Math class was so tough for Chris Murillo that he was close to dropping out of high school.
Jacinda Chapa already had.
But today, instead being tallied in dropout statistics, the two count themselves as college-bound successes.
Ms. Chapa heads her student government, and Mr. Murillo is pulling a "B" in geometry.
"I'm gonna study fire-science," he says. "I'd love to be a firefighter."
Their second start is happening at an experimental public school focused wholly on at-risk youths.
Emphasizing consistent, personal attention - ranging from tutoring to anger management - Bostrom Alternative Center may offer clues to how school districts nationwide can battle the longstanding dropout challenge.
An upbeat learning outpost in an otherwise dreary neighborhood of warehouses and auto shops near downtown Phoenix, Bostrom serves about 300 students who volunteer for the program.
As Chapa found, just coming to a new school labeled "alternative" was no guarantee of success. After failing an algebra test, she was weeping in the hallway when a teacher coaxed her back to class. "I thought, 'wow, she really cared,' " Chapa says. "And I ended up passing that class with a B."
Murillo had a similar experience when his math problems resurfaced here at Bostrom. "My teacher wouldn't let me quit. He said, 'Just keep on trying.' So I started staying after school and studying more, and my grades started rising."
Bostrom is a showcase for the Phoenix Union School District's extensive student-retention efforts. Through tireless outreach and mentoring programs, the 23,000-student district has trimmed its dropout rates from 18 percent down to 8.6 percent in six years - an impressive achievement in a state that currently ranks last in the nation for dropout prevention.
"Student retention is a very complicated issue, and our strategies are always changing," says Linda Goins, Bostrom's director. "You need a multitude of methods and programs to do something that's going to pay off in the long run."
Key steps include aggressively targeting potential dropouts with everything from anger management and drug counseling to in-home tutoring. The district also uses mentors to shepherd students all the way to graduation.
Phoenix Union directs special attention to groups with traditionally high failure rates, such as native American children. They get extra tutoring and attend weekend retreats, "where we get them into a different environment, and teach survival skills," Dr. Goins says.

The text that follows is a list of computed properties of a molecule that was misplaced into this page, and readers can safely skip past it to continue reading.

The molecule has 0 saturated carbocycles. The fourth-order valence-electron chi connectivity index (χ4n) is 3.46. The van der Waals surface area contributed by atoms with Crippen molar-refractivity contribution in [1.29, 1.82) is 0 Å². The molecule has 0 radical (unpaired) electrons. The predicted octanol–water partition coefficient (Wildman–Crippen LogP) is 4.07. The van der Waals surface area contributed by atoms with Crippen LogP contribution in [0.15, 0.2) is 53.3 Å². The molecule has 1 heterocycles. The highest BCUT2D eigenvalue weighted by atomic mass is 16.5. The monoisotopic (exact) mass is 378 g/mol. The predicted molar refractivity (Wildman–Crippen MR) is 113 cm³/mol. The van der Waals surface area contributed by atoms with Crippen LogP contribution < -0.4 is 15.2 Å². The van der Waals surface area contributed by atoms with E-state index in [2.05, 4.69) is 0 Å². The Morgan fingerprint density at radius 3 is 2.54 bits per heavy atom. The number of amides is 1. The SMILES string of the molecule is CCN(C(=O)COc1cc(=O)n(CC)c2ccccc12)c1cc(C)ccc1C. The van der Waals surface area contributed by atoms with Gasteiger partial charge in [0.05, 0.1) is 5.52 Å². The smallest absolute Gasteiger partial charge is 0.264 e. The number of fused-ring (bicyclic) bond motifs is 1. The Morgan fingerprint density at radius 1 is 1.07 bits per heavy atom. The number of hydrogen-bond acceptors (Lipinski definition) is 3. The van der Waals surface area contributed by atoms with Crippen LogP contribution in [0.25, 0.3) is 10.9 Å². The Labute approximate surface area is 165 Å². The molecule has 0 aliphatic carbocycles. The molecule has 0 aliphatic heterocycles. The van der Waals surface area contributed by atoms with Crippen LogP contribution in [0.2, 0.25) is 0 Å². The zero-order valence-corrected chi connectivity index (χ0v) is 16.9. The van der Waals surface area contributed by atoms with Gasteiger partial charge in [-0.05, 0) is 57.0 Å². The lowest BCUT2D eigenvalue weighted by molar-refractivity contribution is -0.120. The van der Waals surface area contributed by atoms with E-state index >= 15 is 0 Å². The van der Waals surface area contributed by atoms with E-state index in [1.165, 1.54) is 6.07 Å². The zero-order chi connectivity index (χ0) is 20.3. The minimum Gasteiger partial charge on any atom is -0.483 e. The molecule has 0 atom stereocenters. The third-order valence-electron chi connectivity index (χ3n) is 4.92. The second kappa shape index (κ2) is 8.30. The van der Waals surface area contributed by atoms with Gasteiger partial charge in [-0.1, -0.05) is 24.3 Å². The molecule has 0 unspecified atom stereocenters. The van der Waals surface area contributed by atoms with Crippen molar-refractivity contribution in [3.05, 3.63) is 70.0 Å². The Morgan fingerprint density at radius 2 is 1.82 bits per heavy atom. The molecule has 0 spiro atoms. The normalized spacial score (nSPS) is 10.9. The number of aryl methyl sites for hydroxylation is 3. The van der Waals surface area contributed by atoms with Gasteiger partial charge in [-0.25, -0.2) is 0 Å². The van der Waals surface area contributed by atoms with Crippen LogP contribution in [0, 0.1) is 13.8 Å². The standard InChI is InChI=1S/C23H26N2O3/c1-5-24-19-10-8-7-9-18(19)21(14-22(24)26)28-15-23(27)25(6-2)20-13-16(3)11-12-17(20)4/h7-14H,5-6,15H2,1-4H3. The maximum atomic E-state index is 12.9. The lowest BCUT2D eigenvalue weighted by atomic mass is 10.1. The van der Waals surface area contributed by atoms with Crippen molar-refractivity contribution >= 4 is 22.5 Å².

A different environment is the goal for all students, in fact. Small class sizes and a nurturing atmosphere are tools to pull kids up from a background of failure.
"In the first three weeks of class, the kids are petrified to make any kind of guess on anything," says John Shovestull, who is Murillo's geometry teacher. "They don't want to risk giving a wrong answer and being a failure. They're so used to being wrong.... Once they get a little success, they thrive."
Another factor behind Bostrom's success is money.
The school district is locked into a state dropout-retention program begun in the late 1980s. This means about $3 million annually is devoted to the district's "Keep Kids in School" effort and similar projects.
Other Arizona schools that missed that early bandwagon are still awaiting dropout funds from meager state education budgets.
Arizona spends about $1,500 less per student than the national average. Last year voters passed an education sales tax for additional funding, but a current economic slump has placed those revenues in doubt.
The fiscal shortfall has statewide ramifications: Only 73.5 percent of Arizonans between ages 18 and 24 hold high school diplomas or equivalent degrees, according to the National Center for Educational Statistics. That trails the national average of 85.7 percent and falls far behind North Dakota and Maine, where 94 percent have degrees.
Money is only part of the picture, says Tom Collins, a spokesman for the Arizona Department of Education. "What you see in Phoenix Union is something that goes beyond resources. You see a district that's taking a broader approach by empowering everybody - from teachers and staff members to the whole community - to get involved in those kids' lives."
That involvement includes the private sector as well. For example, the Phoenix Suns, Arizona Diamondbacks, Honeywell Corp., and other private-sector sponsors donated $500,000 toward the new Suns-Diamondbacks Education Academy. Geared specifically to at-risk teens, the academy will serve as many as 100 students.
The academy plans, like Bostrom, to provide frequent feedback to students - progress reports every six weeks, rather than the 18-week intervals typical in most high schools.
"We try to find ways kids can experience success in a brief period of time, because some of them have not had success in a very long time," says Bostrom director Goins.
Still, the harsher realities of urban Phoenix are never far away: Even on this pleasant campus of low-slung buildings and thick trees, security guards are constantly on patrol and watching for unregistered visitors.
But for students like Chapa the school has opened a door of opportunity. "Now I want to be calling the shots in my life," she says. "I want to be somebody who people look up to."